Painting highlights raid which changed the war
A LOW-LEVEL Luftwaffe raid on Surrey's RAF Kenley aerodrome on August 18, 1940, transformed the Battle of Britain and the course of the Second World War.
It was to be the German's flagship assault. If successful it would have decimated the RAF leaving us prone to invasion.
Mervyn Sullivan stands with his depiction of the raid on RAF Kenley outside Biggleston's in Hayle.
But a simple mistiming as the planes crossed the Channel meant the attack bombers which were to precede the low-level assault were delayed and the mission largely failed, with six of the nine German aircraft being destroyed.
A new display at Biggleston's in Hayle recounts this day and explores the Cornish town's key role in the Battle of Britain.
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Peter Channon, of Gwinear, grew up near Kenley and learnt to fly from the air base. Six months ago he teamed up with his friend and artist Mervyn Sullivan to recreate the scene on canvas in commemoration of the day.
Peter said: "As a youngster I lived near the base and learnt to glide from there. I wanted to have something which depicted the raid."
Now a pilot, Peter flew around the base taking photographs from several angles.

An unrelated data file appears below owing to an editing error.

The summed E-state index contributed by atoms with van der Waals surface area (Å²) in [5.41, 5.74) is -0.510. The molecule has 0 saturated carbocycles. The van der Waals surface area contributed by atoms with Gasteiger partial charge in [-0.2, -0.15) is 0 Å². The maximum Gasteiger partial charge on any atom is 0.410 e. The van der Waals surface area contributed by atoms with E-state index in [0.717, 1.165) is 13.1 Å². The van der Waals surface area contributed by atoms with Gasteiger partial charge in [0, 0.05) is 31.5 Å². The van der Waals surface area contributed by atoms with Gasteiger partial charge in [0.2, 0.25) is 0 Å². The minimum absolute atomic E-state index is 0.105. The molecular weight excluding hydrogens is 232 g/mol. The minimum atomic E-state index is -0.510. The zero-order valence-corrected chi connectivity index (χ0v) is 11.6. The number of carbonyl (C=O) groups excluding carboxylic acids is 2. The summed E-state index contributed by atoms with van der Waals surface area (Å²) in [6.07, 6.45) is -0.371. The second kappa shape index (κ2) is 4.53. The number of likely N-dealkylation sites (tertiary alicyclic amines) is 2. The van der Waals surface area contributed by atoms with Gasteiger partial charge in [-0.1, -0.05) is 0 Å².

He said: "We needed to catch it just right so that it would allow us to show everything that happened. We've managed to reconstruct from a modern picture what happened 70 years ago."
Months of research followed so they could work out which planes flew in at which angle, what buildings were bombed and what escaped.
Mervyn said: "It's so involved, so detailed, so historically accurate and took so long to do – it's a picture that recreates what happened in 1940."
Along with Croydon and Biggin Hill, RAF Kenley was one of the main fighter stations responsible for the defence of London.
August 18 saw the Luftwaffe fly in at below radar height to attack the base. However, they were spotted crossing the Channel.
A squadron from Croydon was launched and the element of surprise was lost.
The Germans flew into a hail of gunfire with only three planes making it back to the continent.
A planned high-altitude attack designed to soften up the target failed when bad weather delayed them.
The vital operations room at Kenley survived and from here the airfield would go on to play an important part in the war.
None of this would have been possible without the extraction of a vital petrol additive.
High octane fuel was essential to powering fighter plane engines. Limited supplies had been made available by the Americans but, with war looming, the Government decided to start production in Hayle.
Dibromoethane would be made in a factory on the town's North Quay.
There was only one other English producer of this fuel additive and so Hayle became the heartbeat of the Hurricanes, Spitfires, Lancasters and Mosquitoes which helped win the battle and turn the tide of the war.